Battle of the Alte Veste
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The Battle of the Alte Veste was a significant battle of the Thirty Years' War.
|Battle of Alte Veste|
|Part of the Swedish intervention in the Thirty Years' War|
Alte Veste in 1705, engraving by J. Böner
Holy Roman Empire|
|Kingdom of Sweden|
|Commanders and leaders|
|Albrecht von Wallenstein||
Lennart Torstensson (POW)
15,419 cavalry in 39 regiments and 263+ companies
|Casualties and losses|
1,400 killed or wounded
In the late summer of 1632 the army of Swedish King Gustavus Adolphus met Albrecht von Wallenstein near Nürnberg. The successes of Gustavus Adolphus over General Tilly forced Holy Roman Emperor Ferdinand II to recall Albrecht von Wallenstein into military service from retirement. Wallenstein was unmatched in his ability to raise troops, and within a few weeks he took to the field with a fresh army.
The Imperial Army's ranks swelled as Wallenstein moved to stop the Swedes' advance at Nuremberg. Repeatedly, Gustav Adolf formed for battle and challenged Wallenstein to come out of his fortified camp, but was refused. As the supply situation continued to worsen, the impetuous King grew desperate.
He attacked the Imperial camp at the Alte Veste (or "Old Fortress")—a derelict castle situated atop a wooded hill. Its ownership would then allow the Swedish guns to dominate the Imperial camp. The Imperials were prepared with trenches and an abatis that stymied the Swedish advance. When the vaunted brigades faltered, much of the cavalry was sent in dismounted. Wallenstein saw an opportunity to strike a blow and sallied his cavalry and cut down many of the exhausted troops. Only the final introduction of the Swedish cavalry reserve was able to avert a complete disaster.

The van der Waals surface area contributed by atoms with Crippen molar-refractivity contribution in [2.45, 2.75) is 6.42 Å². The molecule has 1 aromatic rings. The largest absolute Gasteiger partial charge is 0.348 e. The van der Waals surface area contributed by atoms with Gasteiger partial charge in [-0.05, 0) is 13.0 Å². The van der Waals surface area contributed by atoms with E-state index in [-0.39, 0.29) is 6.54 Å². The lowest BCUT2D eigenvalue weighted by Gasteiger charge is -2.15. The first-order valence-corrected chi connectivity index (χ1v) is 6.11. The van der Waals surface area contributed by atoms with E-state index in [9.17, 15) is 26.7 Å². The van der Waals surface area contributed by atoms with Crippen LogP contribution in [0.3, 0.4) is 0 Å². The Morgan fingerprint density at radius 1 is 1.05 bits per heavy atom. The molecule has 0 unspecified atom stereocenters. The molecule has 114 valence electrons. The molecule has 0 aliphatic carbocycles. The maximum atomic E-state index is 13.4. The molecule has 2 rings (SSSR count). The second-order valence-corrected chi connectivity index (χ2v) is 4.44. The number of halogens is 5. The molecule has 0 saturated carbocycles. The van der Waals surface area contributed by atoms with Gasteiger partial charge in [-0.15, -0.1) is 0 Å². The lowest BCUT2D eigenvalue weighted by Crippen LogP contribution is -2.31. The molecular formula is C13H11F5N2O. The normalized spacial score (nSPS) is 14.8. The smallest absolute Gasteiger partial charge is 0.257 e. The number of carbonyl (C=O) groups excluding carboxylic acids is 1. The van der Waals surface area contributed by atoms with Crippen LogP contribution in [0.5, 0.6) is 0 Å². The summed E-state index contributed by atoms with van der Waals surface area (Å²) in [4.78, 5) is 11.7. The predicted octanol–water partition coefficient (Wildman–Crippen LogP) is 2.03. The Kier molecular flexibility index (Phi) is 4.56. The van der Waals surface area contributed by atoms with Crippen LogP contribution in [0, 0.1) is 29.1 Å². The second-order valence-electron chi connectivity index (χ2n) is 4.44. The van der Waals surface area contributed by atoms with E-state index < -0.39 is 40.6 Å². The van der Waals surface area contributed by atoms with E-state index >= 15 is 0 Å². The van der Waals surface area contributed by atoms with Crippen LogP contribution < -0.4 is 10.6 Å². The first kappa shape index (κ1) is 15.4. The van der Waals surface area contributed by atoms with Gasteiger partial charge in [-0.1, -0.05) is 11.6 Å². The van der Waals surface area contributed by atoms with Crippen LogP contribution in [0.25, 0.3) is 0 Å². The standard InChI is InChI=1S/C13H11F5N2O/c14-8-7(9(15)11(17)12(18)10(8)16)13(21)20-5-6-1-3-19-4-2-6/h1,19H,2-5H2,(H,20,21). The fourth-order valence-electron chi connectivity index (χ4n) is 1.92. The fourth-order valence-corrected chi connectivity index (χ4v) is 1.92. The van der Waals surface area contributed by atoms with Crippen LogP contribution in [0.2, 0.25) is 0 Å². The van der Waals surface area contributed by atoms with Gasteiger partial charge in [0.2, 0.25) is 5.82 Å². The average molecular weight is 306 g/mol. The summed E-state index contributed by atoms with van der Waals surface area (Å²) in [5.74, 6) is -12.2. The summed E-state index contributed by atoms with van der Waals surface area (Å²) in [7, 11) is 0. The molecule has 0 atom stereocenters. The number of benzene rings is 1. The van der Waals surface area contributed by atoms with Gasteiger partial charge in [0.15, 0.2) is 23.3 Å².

The Swedes had been defeated. The Commander of the Swedish artillery, Lennart Torstenson, was taken prisoner and locked up for nearly a year at Ingolstadt. Gustav Adolf received reinforcements in early September, and once again unsuccessfully attempted to break the siege at the Battle of Fürth on 3 September (n.s.). Several weeks later, lack of supplies led Wallenstein to break camp and move north, allowing the Swedish forces out of Nuremburg. The two armies met again the following six weeks later at the disastrous Battle of Lützen, in which the Catholics were defeated, but Sweden lost Gustavus Adolphus in a pyrrhic victory.